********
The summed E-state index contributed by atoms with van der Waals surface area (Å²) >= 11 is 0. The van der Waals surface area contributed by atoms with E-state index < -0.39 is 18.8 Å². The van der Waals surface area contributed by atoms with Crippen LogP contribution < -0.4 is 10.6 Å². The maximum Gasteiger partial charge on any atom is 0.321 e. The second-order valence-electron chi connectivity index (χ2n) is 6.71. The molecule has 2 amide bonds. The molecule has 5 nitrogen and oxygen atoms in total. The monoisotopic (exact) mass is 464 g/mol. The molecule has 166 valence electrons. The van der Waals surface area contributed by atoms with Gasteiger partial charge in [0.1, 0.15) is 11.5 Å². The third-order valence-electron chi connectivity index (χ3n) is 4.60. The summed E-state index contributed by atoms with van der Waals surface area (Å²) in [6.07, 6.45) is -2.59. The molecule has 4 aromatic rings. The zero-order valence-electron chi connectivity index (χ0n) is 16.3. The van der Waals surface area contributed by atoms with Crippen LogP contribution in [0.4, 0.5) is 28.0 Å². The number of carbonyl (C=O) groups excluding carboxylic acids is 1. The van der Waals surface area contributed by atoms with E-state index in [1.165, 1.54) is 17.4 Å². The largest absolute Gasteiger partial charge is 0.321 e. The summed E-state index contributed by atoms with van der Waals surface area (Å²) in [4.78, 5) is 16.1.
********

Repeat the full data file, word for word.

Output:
The summed E-state index contributed by atoms with van der Waals surface area (Å²) >= 11 is 0. The van der Waals surface area contributed by atoms with E-state index < -0.39 is 18.8 Å². The van der Waals surface area contributed by atoms with Crippen LogP contribution < -0.4 is 10.6 Å². The maximum Gasteiger partial charge on any atom is 0.321 e. The second-order valence-electron chi connectivity index (χ2n) is 6.71. The molecule has 2 amide bonds. The molecule has 5 nitrogen and oxygen atoms in total. The monoisotopic (exact) mass is 464 g/mol. The molecule has 166 valence electrons. The van der Waals surface area contributed by atoms with Gasteiger partial charge in [0.1, 0.15) is 11.5 Å². The third-order valence-electron chi connectivity index (χ3n) is 4.60. The summed E-state index contributed by atoms with van der Waals surface area (Å²) in [6.07, 6.45) is -2.59. The molecule has 4 aromatic rings. The zero-order valence-electron chi connectivity index (χ0n) is 16.3. The van der Waals surface area contributed by atoms with Crippen LogP contribution in [0.4, 0.5) is 28.0 Å². The number of carbonyl (C=O) groups excluding carboxylic acids is 1. The van der Waals surface area contributed by atoms with E-state index in [1.165, 1.54) is 17.4 Å². The largest absolute Gasteiger partial charge is 0.321 e. The summed E-state index contributed by atoms with van der Waals surface area (Å²) in [4.78, 5) is 16.1.